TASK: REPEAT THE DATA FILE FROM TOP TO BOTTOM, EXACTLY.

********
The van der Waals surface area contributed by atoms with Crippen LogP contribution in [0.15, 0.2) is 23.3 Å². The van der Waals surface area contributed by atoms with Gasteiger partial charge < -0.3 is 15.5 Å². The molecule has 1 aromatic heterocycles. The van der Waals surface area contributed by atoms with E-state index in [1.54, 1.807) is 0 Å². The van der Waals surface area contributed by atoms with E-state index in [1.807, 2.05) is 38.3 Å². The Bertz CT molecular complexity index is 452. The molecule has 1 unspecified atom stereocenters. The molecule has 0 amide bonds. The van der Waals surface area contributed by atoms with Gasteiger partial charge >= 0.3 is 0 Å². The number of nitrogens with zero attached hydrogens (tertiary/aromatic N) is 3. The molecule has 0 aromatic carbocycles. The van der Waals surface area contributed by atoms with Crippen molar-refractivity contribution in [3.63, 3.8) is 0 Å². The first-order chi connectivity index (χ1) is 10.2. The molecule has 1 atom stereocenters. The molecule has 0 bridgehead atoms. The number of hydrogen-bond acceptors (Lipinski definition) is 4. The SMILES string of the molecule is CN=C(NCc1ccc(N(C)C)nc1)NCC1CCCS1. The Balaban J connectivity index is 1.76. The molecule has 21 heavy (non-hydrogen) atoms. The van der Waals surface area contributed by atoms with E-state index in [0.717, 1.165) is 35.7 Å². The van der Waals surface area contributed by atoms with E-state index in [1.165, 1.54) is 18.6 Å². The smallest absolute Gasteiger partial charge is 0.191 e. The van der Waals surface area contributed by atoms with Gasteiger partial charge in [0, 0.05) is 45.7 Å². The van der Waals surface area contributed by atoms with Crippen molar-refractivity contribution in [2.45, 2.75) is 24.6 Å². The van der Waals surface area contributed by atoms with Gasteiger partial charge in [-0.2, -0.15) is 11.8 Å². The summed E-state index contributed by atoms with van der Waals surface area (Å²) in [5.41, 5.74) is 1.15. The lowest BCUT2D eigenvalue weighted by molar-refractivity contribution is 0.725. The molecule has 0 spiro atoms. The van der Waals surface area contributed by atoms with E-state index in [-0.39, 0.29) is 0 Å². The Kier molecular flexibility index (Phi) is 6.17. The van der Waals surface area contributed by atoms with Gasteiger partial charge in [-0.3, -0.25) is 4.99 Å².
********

The van der Waals surface area contributed by atoms with Crippen LogP contribution in [0.15, 0.2) is 23.3 Å². The van der Waals surface area contributed by atoms with Gasteiger partial charge < -0.3 is 15.5 Å². The molecule has 1 aromatic heterocycles. The van der Waals surface area contributed by atoms with E-state index in [1.54, 1.807) is 0 Å². The van der Waals surface area contributed by atoms with E-state index in [1.807, 2.05) is 38.3 Å². The Bertz CT molecular complexity index is 452. The molecule has 1 unspecified atom stereocenters. The molecule has 0 amide bonds. The van der Waals surface area contributed by atoms with Gasteiger partial charge >= 0.3 is 0 Å². The number of nitrogens with zero attached hydrogens (tertiary/aromatic N) is 3. The molecule has 0 aromatic carbocycles. The van der Waals surface area contributed by atoms with Crippen molar-refractivity contribution in [3.63, 3.8) is 0 Å². The first-order chi connectivity index (χ1) is 10.2. The molecule has 1 atom stereocenters. The molecule has 0 bridgehead atoms. The number of hydrogen-bond acceptors (Lipinski definition) is 4. The SMILES string of the molecule is CN=C(NCc1ccc(N(C)C)nc1)NCC1CCCS1. The Balaban J connectivity index is 1.76. The molecule has 21 heavy (non-hydrogen) atoms. The van der Waals surface area contributed by atoms with E-state index in [0.717, 1.165) is 35.7 Å². The van der Waals surface area contributed by atoms with E-state index in [1.165, 1.54) is 18.6 Å². The smallest absolute Gasteiger partial charge is 0.191 e. The van der Waals surface area contributed by atoms with Gasteiger partial charge in [0, 0.05) is 45.7 Å². The van der Waals surface area contributed by atoms with Crippen molar-refractivity contribution in [2.45, 2.75) is 24.6 Å². The van der Waals surface area contributed by atoms with Gasteiger partial charge in [-0.2, -0.15) is 11.8 Å². The summed E-state index contributed by atoms with van der Waals surface area (Å²) in [5.41, 5.74) is 1.15. The lowest BCUT2D eigenvalue weighted by molar-refractivity contribution is 0.725. The molecule has 0 spiro atoms. The van der Waals surface area contributed by atoms with E-state index in [-0.39, 0.29) is 0 Å². The Kier molecular flexibility index (Phi) is 6.17. The van der Waals surface area contributed by atoms with Gasteiger partial charge in [-0.3, -0.25) is 4.99 Å².